The Declining Significance of “Class”

January 23, 2012
Posted by Jay Livingston
(Cross-posted at Sociological Images)

What we don’t talk about when we don’t talk about class.  That was the title I wanted to use, but it was too long, and besides, there are already too many of these Raymond Carver variants. 

Class seems to have disappeared from public discourse, except for the Republicans’ insistence that to mention inequality at all is to engage in “class warfare.”* The only class we hear about, whether from politicians or the media, is the middle class.  Here, for example, are the results of  a Lexis-Nexis search of news transcripts in the previous month.

On TV news, the upper and lower class do not exist. 

So how do we talk about those at the top and bottom of society?  The discussion of inequality is now all about income.   While “lower class” and “upper class” had only three and four mentions, respectively, in this same period, income terms (high, upper, low, lower) numbered over 300. 

For some historical perspective, I looked at Google Ngrams for the frequency of class terms in books. 

The gap between middle and working is not so large here as in the graph of news transcripts.  But here too, the lower and upper class have been barely worthy of mention.  As for the historical pattern, class talk rises from the mid-1950s to about 1971.  If, as the Republicans claim, thinking about social class is an indicator of radicalism, maybe the 1960s were indeed a radical moment in US history.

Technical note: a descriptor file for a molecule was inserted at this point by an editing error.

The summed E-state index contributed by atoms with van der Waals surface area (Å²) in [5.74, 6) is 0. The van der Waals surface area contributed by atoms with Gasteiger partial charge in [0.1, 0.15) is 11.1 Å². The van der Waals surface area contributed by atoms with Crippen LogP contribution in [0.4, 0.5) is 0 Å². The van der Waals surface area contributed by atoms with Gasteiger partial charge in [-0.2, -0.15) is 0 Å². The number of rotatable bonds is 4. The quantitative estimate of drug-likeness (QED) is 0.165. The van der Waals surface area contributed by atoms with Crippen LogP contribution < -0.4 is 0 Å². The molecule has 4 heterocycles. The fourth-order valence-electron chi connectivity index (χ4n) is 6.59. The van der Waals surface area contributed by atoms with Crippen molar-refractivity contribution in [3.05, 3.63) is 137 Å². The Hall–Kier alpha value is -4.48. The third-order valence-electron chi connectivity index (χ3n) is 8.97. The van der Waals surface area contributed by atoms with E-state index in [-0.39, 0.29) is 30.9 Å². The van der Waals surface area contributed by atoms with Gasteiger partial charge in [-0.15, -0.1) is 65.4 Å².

But after 1971, class discourses declines.  Class references in 2008 were only about half what they were at the start of the 1970s.

Ngrams also shows class talk being replaced by income talk, especially when we speak (or write) of those at the bottom.

The large gap between “lower class” and “lower income”in 1970 has dwindled to almost nothing.

The pattern for upper class is similar – a large decline in class talk, a much smaller decrease in income talk – though class references still outnumber income references.

From the media, you get the impression that except for a handful of people at the top and the bottom, there really is only one class in America – the middle class – and that the working class has faded into history.  Yet the GSS subjective social class item (“Which class would you say you belong in?”) gets the same results as it did in 1972: a roughly equal split between “middle” and “working” that accounts for 9 out of 10 Americans. 

*This strategy seems to have worked recently for Newt Gingrich in another field of endeavor.  When asked about his “open marriage” idea (Newt prides himself on being a man of big ideas), he said that to ask the question was despicable.  His multiple adulteries, and his request that his wife bestow her blessings on same was, I guess, just one of those things.  But to point them out was appalling. 

He added that questions like that made it “harder to attract decent people to run for public office.” Apparently so .

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